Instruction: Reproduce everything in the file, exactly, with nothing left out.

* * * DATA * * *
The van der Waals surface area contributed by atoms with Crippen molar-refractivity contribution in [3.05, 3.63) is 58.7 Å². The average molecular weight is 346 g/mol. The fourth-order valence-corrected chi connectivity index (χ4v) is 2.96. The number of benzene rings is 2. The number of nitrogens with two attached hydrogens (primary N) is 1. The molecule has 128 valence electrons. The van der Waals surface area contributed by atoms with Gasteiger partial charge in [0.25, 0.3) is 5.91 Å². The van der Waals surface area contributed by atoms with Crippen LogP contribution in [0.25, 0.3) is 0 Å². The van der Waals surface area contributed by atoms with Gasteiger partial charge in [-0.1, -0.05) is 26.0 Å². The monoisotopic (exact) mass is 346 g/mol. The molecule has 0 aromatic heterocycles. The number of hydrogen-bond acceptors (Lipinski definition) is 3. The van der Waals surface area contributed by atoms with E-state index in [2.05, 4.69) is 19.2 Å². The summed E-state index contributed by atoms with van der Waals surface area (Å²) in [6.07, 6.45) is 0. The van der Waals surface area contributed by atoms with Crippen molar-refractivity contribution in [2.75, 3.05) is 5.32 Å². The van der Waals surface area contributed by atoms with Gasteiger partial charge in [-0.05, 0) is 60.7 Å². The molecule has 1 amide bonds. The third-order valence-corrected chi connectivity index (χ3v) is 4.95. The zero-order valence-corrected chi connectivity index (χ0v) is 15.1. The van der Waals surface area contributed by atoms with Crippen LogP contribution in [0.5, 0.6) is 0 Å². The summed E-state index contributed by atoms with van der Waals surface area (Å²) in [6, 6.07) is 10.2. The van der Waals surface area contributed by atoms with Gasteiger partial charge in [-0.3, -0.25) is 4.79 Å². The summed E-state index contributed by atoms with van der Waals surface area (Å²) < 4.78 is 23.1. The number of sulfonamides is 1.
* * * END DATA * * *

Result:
The van der Waals surface area contributed by atoms with Crippen molar-refractivity contribution in [3.05, 3.63) is 58.7 Å². The average molecular weight is 346 g/mol. The fourth-order valence-corrected chi connectivity index (χ4v) is 2.96. The number of benzene rings is 2. The number of nitrogens with two attached hydrogens (primary N) is 1. The molecule has 128 valence electrons. The van der Waals surface area contributed by atoms with Gasteiger partial charge in [0.25, 0.3) is 5.91 Å². The van der Waals surface area contributed by atoms with Crippen LogP contribution in [0.25, 0.3) is 0 Å². The van der Waals surface area contributed by atoms with Gasteiger partial charge in [-0.1, -0.05) is 26.0 Å². The monoisotopic (exact) mass is 346 g/mol. The molecule has 0 aromatic heterocycles. The number of hydrogen-bond acceptors (Lipinski definition) is 3. The van der Waals surface area contributed by atoms with E-state index in [2.05, 4.69) is 19.2 Å². The summed E-state index contributed by atoms with van der Waals surface area (Å²) in [6.07, 6.45) is 0. The van der Waals surface area contributed by atoms with Crippen molar-refractivity contribution in [2.75, 3.05) is 5.32 Å². The van der Waals surface area contributed by atoms with Gasteiger partial charge in [-0.05, 0) is 60.7 Å². The molecule has 1 amide bonds. The third-order valence-corrected chi connectivity index (χ3v) is 4.95. The zero-order valence-corrected chi connectivity index (χ0v) is 15.1. The van der Waals surface area contributed by atoms with Crippen LogP contribution in [0.5, 0.6) is 0 Å². The summed E-state index contributed by atoms with van der Waals surface area (Å²) in [6, 6.07) is 10.2. The van der Waals surface area contributed by atoms with Gasteiger partial charge in [-0.3, -0.25) is 4.79 Å². The summed E-state index contributed by atoms with van der Waals surface area (Å²) < 4.78 is 23.1. The number of sulfonamides is 1.